The Head of Russian Foreign Intelligence Reveals a Sense of Humour

Around the time that Stalin’s mummified corpse was taken out of the mausoleum, Yevgeny Yevtushenko wrote a verse honouring Humour, which, when decapitated, just laughed. Eloquent testimony to the indomitable power of the human spirit in surviving the years of the Gulag.

But few have ever suspected that the head of the country’s foreign intelligence service, Sergei Naryshkin, has beneath that hard, unsmiling shell, a wicked sense of humour.

It emerged when on 15 November, bright eyed and bushy tailed, he sauntered over to the international conference in Moscow celebrating the thirtieth anniversary of the Institute of Europe, founded on the transparently false supposition that the EU would become a world power. But hopes have evidently risen with the ineptitude of Mr Trump in charge of the United States; not least the hopes of Mr Naryshkin.

Yet if there is one lesson to be drawn from the bitter experience of the Cold War it is that, when the Russians try to drive wedges in between the American and European members of NATO, the result has usually proved entirely counter-productive to their fond expectations.

On this occasion, Mr Naryshkin obviously intended to win over hearts and minds to this project by announcing solemnly, no doubt to add force to the irony, ‘that our country has preserved those Christian values in their essence that Europe itself has to a certain degree already lost.’ As my grandmother would have said: I’ll be a monkey’s uncle!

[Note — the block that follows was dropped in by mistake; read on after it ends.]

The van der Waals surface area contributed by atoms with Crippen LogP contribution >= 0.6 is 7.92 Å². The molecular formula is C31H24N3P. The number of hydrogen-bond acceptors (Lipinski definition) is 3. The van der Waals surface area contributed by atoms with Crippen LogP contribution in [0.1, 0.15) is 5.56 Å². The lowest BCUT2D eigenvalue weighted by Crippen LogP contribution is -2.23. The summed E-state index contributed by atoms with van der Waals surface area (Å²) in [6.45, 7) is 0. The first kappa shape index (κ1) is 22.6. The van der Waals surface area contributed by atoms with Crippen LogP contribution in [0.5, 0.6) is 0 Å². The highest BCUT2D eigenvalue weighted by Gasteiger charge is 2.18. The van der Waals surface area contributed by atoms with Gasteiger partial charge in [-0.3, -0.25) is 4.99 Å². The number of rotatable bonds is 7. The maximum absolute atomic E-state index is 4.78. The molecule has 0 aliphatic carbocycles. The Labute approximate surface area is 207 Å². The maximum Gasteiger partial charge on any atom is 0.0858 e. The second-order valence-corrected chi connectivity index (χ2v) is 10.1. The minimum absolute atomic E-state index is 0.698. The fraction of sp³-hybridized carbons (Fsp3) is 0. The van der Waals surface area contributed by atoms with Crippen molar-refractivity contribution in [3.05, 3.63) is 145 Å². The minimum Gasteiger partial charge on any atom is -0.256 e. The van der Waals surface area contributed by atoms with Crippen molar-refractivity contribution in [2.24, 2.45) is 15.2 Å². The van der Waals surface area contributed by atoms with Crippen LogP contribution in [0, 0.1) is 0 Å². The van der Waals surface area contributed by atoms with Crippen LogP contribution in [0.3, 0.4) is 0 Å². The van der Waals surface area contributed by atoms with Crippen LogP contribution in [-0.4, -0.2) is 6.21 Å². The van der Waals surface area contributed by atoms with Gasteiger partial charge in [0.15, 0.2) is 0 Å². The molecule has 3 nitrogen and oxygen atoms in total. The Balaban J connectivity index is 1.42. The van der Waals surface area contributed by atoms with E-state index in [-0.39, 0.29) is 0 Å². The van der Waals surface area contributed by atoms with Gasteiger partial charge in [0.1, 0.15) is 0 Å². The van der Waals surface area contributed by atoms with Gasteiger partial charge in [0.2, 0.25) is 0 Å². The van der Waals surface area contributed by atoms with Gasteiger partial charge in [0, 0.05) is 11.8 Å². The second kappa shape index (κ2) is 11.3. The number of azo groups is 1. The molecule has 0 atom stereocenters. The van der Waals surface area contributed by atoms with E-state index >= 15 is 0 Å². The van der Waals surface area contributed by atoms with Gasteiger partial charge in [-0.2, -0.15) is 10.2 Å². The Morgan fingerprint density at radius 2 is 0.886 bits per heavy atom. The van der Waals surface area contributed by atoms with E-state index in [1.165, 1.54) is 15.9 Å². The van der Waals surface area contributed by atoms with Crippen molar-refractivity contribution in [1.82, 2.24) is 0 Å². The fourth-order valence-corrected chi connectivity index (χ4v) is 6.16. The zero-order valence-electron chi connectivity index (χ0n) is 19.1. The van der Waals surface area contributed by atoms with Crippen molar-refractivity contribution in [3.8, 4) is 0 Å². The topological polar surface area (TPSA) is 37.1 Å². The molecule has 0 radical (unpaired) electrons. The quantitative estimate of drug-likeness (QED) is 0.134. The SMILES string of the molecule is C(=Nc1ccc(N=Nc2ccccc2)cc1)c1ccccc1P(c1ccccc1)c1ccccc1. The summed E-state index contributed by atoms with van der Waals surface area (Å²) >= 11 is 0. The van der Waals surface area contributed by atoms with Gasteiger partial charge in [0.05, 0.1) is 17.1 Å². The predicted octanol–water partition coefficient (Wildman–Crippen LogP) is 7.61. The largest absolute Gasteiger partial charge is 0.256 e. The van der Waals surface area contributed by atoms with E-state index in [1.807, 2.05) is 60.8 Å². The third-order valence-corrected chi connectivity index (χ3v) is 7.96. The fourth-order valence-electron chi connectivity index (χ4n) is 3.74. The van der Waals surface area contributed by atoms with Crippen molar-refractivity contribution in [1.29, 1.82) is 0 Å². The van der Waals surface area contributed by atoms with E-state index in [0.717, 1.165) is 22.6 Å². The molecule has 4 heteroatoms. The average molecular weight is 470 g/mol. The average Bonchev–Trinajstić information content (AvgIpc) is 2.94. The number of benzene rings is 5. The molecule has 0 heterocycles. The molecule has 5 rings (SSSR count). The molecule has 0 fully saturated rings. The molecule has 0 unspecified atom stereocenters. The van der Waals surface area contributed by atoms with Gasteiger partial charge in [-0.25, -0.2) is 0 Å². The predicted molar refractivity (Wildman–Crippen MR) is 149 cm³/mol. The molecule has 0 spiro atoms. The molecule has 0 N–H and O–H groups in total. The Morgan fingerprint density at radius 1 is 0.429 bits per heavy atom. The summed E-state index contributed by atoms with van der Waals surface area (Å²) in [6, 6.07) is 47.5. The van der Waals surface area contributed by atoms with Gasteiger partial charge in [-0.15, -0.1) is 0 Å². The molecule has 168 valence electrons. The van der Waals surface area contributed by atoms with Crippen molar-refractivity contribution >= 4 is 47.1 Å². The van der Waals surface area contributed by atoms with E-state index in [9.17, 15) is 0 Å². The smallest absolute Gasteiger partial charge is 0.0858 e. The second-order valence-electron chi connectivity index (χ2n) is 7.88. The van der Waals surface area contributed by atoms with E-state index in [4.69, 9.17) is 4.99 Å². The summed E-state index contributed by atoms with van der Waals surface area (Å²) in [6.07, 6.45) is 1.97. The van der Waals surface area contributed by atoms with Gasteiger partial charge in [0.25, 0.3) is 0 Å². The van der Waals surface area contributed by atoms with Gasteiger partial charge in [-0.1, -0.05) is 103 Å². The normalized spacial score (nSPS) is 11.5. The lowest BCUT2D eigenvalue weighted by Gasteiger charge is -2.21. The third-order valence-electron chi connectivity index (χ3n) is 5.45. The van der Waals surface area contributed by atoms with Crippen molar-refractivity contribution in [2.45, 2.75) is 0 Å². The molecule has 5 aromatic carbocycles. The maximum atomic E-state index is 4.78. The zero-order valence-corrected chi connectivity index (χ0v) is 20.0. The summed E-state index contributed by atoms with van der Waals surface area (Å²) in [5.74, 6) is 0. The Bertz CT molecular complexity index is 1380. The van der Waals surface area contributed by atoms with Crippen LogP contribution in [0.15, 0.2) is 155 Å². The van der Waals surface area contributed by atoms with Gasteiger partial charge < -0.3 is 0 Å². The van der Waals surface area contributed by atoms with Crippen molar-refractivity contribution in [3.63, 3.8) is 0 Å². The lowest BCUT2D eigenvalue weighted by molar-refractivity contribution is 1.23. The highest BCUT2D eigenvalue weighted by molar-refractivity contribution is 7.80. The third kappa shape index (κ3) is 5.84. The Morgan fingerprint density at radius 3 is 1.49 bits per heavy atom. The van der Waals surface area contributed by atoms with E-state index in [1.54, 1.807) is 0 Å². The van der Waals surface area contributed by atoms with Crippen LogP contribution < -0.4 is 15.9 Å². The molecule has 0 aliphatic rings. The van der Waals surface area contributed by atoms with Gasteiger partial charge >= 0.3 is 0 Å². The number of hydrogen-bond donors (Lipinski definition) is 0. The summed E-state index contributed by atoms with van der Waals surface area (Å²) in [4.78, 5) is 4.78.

Evidently he is referring to the well known Christian practices of invading and occupying the territory of neighbouring countries (Georgia and Ukraine), persecuting and assassinating troublesome journalists, suppressing all public displays of political opposition through brute force, targeting for assassination those identified as traitors (Litvinenko) while giving sanctuary to those responsible,  stealing public property on a scale hitherto unknown, and the torture and killing of lawyers (Magnitsky) who challenge corrupt behaviour by members of the security services. Or, perhaps, he looks back with some nostalgia to the days of the Spanish Inquisition?